Friday, July 10, 2009

Bundanoon, Australia Leads The Way!!

Logo courtesty: Bundy On Tap Working Group / Karen Gray

Bundanoon is a town in the Southern Highlands of New South Wales, Australia. The town’s name is an Aboriginal word meaning "place of deep gullies" and was formerly known as Jordan's Crossing. Bundanoon is colloquially known as Bundy / Bundi (hence Bundy On Tap).

The residents of Bundanoon, population hovering around 2,000, voted at a community hall meeting to overwhelmingly support a proposal that would make Bundanoon the first Australian bottled-water-free town. It is suspected that Bundanoon is actually the world’s first bottled-water-free zone. Sounds like paradise to me!

Photo: Warren McLaren / INOV8

The idea was first raised in an open letter to the town’s community newspaper. Sensing a good idea when they read it, a working group of local residents from Bundanoon developed the concept further and called it Bundy On Tap. They canvassed local businesses and events to gauge how much support they would receive from that quarter.

Showing far-sightedness and concern for the environment, about 20 local businesses endorsed the project; even though, approximately 50% of them stood to lose revenue from the venture as they were beverage retailers. However, recognizing the environmental impact of bottled water, they felt the benefit to the community far outweighed the sales profit. If only all retailers looked at life the same way!

July 8, 2009, an estimated 400 local people filled the community hall and voted in the venture with only one or two persons not in favour. Bundanoon has definitely shown the way with this town’s residents making their own decision, taking localized action on environmental issues; and, all without waiting for external forces to either do the work for them or force them into it. In fact, they have inspired the state of New South Wales to follow suit. What are the immigration rules for Bundanoon, anyway?

Good idea; but, how does it work? The town’s retailers will no longer sell single-use, bottled still water in their drinks fridges. However, sparkling water, fruit juices, and like products will still be sold as they are not available via the municipal water system. Instead of the single-use still-water bottles, stores will sell affordable, reusable, refillable water bottles. Some stores are even considering installing in-store chilled water filters, so their customers have access to filtered water for their reusable water bottles.

In addition, the town will install three filtered water ‘bubblers’ or water stations. These stations will be prominently sign-posted and have the ability to refill the water bottles. Two of these ‘bubblers’ will be situated in the town and one ‘bubbler’ will be installed in the primary school. All this is being done with the assistance of the Bottled Water Alliance (a campaign of the organization “Do Something”), Street Furniture Australia, and Culligan Water.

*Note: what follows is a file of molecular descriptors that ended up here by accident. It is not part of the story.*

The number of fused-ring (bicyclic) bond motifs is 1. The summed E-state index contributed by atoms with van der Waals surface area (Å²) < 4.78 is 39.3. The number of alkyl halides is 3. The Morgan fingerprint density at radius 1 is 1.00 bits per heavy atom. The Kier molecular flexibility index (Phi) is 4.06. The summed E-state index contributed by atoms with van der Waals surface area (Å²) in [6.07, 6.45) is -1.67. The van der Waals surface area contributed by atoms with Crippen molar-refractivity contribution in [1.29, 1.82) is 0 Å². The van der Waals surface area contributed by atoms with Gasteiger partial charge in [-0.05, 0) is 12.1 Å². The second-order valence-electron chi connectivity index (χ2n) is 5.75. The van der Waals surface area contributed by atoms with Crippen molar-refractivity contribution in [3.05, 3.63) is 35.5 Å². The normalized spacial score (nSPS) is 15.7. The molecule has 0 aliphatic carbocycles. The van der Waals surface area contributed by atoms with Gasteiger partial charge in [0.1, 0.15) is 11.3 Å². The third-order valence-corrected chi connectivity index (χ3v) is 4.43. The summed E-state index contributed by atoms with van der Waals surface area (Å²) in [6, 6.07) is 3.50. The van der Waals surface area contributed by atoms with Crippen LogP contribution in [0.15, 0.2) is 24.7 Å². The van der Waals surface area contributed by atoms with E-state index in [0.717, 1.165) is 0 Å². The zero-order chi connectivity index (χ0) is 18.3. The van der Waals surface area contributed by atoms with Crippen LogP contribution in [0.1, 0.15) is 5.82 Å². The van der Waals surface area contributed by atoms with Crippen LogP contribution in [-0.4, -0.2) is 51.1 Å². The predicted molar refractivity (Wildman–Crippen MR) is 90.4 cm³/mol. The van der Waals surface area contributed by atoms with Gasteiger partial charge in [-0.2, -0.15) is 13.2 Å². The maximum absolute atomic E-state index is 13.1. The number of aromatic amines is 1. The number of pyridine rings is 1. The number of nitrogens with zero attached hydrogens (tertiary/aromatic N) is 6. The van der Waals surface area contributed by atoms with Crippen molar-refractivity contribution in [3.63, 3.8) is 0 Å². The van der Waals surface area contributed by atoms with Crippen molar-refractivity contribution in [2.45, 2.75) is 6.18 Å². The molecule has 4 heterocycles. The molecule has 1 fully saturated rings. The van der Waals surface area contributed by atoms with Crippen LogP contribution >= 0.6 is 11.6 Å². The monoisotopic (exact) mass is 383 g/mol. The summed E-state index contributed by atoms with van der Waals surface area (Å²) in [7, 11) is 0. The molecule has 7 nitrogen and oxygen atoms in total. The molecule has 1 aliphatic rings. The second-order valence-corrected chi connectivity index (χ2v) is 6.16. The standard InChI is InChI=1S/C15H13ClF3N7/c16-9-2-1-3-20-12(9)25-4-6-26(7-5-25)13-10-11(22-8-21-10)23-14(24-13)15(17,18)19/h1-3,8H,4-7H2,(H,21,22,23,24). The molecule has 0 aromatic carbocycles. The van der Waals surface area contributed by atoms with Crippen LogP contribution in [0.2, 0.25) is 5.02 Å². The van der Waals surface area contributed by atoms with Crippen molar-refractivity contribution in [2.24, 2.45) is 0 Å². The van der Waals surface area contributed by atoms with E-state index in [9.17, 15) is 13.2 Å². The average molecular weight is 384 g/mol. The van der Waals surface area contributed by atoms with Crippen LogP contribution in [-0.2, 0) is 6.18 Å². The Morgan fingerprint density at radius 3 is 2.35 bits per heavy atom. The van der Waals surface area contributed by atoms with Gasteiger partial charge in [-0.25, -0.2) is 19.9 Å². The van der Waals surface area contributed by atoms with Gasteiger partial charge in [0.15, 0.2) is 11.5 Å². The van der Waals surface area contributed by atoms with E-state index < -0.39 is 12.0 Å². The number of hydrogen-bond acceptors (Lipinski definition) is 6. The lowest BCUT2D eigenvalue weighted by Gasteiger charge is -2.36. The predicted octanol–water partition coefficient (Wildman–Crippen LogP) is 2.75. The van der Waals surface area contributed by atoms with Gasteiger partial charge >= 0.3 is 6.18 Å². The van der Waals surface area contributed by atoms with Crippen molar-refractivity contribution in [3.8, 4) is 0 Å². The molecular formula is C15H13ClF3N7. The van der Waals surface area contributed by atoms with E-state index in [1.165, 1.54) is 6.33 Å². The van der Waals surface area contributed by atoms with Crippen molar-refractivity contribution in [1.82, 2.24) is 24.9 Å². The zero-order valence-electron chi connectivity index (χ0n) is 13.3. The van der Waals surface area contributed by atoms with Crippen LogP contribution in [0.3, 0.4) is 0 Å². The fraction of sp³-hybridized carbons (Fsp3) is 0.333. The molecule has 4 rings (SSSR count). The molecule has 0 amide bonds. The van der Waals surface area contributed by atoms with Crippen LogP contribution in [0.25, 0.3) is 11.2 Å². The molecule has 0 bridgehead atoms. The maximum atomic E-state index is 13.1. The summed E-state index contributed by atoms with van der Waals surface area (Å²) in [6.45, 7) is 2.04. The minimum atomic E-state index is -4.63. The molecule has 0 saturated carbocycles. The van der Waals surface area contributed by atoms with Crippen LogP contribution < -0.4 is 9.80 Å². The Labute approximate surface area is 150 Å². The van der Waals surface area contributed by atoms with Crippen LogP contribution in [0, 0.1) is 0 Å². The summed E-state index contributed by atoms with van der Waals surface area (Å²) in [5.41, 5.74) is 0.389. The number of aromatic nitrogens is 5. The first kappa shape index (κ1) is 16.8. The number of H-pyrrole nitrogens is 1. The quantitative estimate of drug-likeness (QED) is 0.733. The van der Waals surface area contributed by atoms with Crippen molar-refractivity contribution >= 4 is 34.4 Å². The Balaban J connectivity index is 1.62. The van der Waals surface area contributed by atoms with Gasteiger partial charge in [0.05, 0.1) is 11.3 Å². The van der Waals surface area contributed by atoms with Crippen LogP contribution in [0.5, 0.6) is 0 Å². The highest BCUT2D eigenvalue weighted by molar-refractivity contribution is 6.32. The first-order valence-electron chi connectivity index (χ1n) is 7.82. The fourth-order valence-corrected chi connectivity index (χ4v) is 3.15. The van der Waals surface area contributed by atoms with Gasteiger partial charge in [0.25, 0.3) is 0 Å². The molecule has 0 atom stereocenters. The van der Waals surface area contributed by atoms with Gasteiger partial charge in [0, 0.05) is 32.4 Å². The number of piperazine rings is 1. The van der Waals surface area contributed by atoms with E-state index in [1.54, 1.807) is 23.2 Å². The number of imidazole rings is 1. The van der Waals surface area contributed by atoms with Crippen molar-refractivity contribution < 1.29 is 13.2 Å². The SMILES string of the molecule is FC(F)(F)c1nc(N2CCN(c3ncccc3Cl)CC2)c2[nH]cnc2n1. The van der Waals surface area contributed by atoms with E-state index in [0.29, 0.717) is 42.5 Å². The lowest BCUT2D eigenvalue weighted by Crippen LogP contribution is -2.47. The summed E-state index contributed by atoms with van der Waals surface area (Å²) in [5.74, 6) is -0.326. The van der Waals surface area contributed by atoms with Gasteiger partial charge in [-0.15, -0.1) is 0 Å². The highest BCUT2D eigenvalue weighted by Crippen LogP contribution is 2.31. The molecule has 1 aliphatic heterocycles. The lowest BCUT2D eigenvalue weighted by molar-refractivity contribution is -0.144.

It is anticipated that this will all be completed by October 2009.

Photo: Warren McLaren / INOV8

The morning of the vote, the events were covered by Australian, American, British, New Zealander, and Japanese media crews – all this for a town of about 2,000 people. Just goes to show that the issue of bottled water that has captured the public’s attention and polarized opinions.

Treehugger reveals that information compiled by the Bundy On Tap campaign shows that:
Australia’s annual consumption of bottled water is about 540 million litres. To sell this much bottled water the industry uses approximately 1 billion litres of water each year. In environmental terms the production and distribution of this volume of bottled water created more than 60,000 tonnes of greenhouse gas emissions, equivalent to the emissions 13,000 cars generate in one year.

The NSW Department of Environment and Climate Change estimates that 200ml of oil is used to produce, package, transport and refrigerate each litre bottle of bottled water. As a result, at least 50 million litres of oil is used in the manufacture and distribution of bottled water in Australia every year. Thus bottled water has a higher carbon footprint, that is more than 300 times greater per litre than tap water.

A comprehensive American study found the total energy required for bottled water production was as much as 2,000 times the energy cost of producing tapwater. Much of that energy, in the form of plastic created from limited oil reserves, is squandered as up to 65% of single use bottles used for commercial bottled water in Australia are not recycled, finding their way into landfill or waterways.

Yet bottled water costs 500 times more that the water readily available from municipally provided taps. In many cases, it is, in fact, the same water. Many millions of litres of bottled water sold in Australia is sourced from municipal water. Nor is bottled water necessarily any more safe. In Australia bacteria, chemical disinfectants and aluminium have been found in bottled water samples.

Check out the video below for more!

1 comment:

kathi said...

Since they are an island whose garbage can not only wash out to sea but can be the stopping point for the garbage islands to wash up upon, I'm glad Australia is leading.

If you watch "Big Brother," listen to Julie Chen ( or describe the "green house" starting with plastic flowers. I posted a "WTF?????!!!!" in nicer words, on the blog.